Thursday, June 25, 2015

Ask the Pastor: Does being chosen mean that some aren't chosen?

This post is a response to the following question that I received in my "Ask the Pastor." box.

In the Eucharistic Prayer, we pray that, “we would live as your chosen ones” The words “Chosen Ones” implies that there are those who are not chosen. Why would a loving God not chose everyone? Why the divisive language?

Thank you for this question! To begin, you may want to read this background on the use of the Eucharistic Prayer in our liturgy, which I wrote for our April 2014 Newsletter.1 Now, on to your question.

First, I concur that being chosen does imply that there are some not chosen by God. If we worship a God who loves all people, this seems to be a pretty big problem. In one manner of thinking, it could seem that this would be like a parent, picking out one of his children to receive his affection, blessings, and care, while in essence, turning his back on his other child. While this parent may say she loves both children, and loves them equally, her actions don’t demonstrate that.

If we use this parenting imagery when thinking about God’s love, it gets further complicated by the underlying confession of many who call themselves Christian, that those who are not “Chosen” will spend their time after death in eternal torment, burning in the fires of hell. I would dare to venture that this interpretation of being chosen, and of the Christian in faith in general is the dominant view and message of Christianity in America, at least in my 36 years of life. I would also say with my whole heart, that the God that I know, the God of love and mercy, does not lovingly embrace some, and lovingly reject others. God’s love is eternal, unconditional, and for all people, no matter what.

So, back to being “Chosen”. The fact that this implies that there are some not chosen by God, is a way that we as Christians can look at the world around us, made up of many diverse religions and beliefs, and acknowledge that being a Christian, carries with it a unique identity. Having a strong sense of identity is important, because the God that we identify with has a very unique identity. God is our creator, our friend, our boundary maker, care taker, our Lord and our Savior.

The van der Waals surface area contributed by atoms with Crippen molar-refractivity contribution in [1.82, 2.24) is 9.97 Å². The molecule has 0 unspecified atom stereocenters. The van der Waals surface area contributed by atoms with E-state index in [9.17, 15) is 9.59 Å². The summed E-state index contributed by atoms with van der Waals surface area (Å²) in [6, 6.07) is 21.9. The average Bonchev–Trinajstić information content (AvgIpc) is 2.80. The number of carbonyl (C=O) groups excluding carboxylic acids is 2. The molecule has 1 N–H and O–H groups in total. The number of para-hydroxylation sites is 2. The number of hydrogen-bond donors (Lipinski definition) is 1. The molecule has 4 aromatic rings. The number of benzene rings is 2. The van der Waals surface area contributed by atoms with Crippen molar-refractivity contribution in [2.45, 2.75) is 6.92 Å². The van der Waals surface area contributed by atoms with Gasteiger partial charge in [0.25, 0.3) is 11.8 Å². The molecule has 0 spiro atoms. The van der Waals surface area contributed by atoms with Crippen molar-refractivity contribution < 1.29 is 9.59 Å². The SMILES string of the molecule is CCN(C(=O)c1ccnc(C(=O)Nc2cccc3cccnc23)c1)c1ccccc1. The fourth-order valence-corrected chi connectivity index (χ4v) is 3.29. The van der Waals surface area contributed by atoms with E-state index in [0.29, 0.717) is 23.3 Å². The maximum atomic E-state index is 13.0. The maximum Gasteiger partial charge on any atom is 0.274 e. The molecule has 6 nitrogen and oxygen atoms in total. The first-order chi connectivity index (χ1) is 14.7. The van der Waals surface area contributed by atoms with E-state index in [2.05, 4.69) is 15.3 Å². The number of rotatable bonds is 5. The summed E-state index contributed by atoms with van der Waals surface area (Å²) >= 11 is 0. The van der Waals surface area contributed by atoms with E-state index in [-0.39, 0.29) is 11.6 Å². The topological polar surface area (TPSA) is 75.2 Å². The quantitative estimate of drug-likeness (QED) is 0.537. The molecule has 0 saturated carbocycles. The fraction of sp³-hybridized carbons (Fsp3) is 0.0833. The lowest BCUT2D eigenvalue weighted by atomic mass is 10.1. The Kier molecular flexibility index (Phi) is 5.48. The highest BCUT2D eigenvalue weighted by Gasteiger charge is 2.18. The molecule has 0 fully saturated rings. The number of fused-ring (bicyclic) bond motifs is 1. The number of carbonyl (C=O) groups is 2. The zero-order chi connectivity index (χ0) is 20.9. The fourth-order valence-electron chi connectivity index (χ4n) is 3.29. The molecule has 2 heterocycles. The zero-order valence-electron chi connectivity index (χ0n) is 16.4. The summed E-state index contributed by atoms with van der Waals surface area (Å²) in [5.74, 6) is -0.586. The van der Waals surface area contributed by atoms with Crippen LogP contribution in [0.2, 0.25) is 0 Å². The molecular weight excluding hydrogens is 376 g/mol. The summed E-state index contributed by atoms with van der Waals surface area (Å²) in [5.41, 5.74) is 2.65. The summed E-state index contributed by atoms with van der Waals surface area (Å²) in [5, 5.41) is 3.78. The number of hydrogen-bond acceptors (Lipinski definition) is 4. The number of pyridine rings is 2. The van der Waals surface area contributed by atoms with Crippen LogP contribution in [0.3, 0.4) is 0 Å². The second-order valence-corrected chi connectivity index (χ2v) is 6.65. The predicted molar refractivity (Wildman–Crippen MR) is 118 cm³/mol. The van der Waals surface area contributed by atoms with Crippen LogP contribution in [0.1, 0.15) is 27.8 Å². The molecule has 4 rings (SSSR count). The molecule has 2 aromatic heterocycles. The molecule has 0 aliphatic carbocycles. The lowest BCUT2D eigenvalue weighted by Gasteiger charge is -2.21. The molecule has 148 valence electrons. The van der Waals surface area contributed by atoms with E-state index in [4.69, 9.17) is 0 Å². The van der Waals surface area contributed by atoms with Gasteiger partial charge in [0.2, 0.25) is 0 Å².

Unfortunately, throughout human history, sin has clouded our vision of who God is, and the people in power get to create the image of who god is. These gods, like Pharaoh, ba’al, or money, help to keep the status quo, and perpetuate a system of society of oppressors and the oppressed.  In order to save us humans from ourselves, and to liberate us from the power of the self-serving gods we create, God “chose” the Hebrew people, and brought them to the Promised Land. God did this, so that through these “Chosen” people, and their society built upon the principles of peace, justice/righteousness, and love, all people throughout the world would see the true image of God, the author and sustainer of life, rather than the false gods, who ultimately bring destruction. Upon seeing God lived out among the lives of the chosen, the people of the world, the “unchosen” would flock to the promised land, to get to know God, and learn to live in obedience to God, so that they, like the chosen, could also live as people of abundant life.

The vision of what God chose the Hebrew people for, and what God chooses us for, is shown to us in the words of the prophet Micah, in Micah 4:1-4:
In days to come
   the mountain of the Lord’s house
shall be established as the highest of the mountains,
   and shall be raised up above the hills.
Peoples shall stream to it,
2   and many nations shall come and say:
‘Come, let us go up to the mountain of the Lord,
   to the house of the God of Jacob;
that he may teach us his ways
   and that we may walk in his paths.’
For out of Zion shall go forth instruction,
   and the word of the Lord from Jerusalem.
3 He shall judge between many peoples,
   and shall arbitrate between strong nations far away;
they shall beat their swords into ploughshares,
   and their spears into pruning-hooks;
nation shall not lift up sword against nation,
   neither shall they learn war any more;
4 but they shall all sit under their own vines and under their own fig trees,
   and no one shall make them afraid;
   for the mouth of the Lord of hosts has spoken.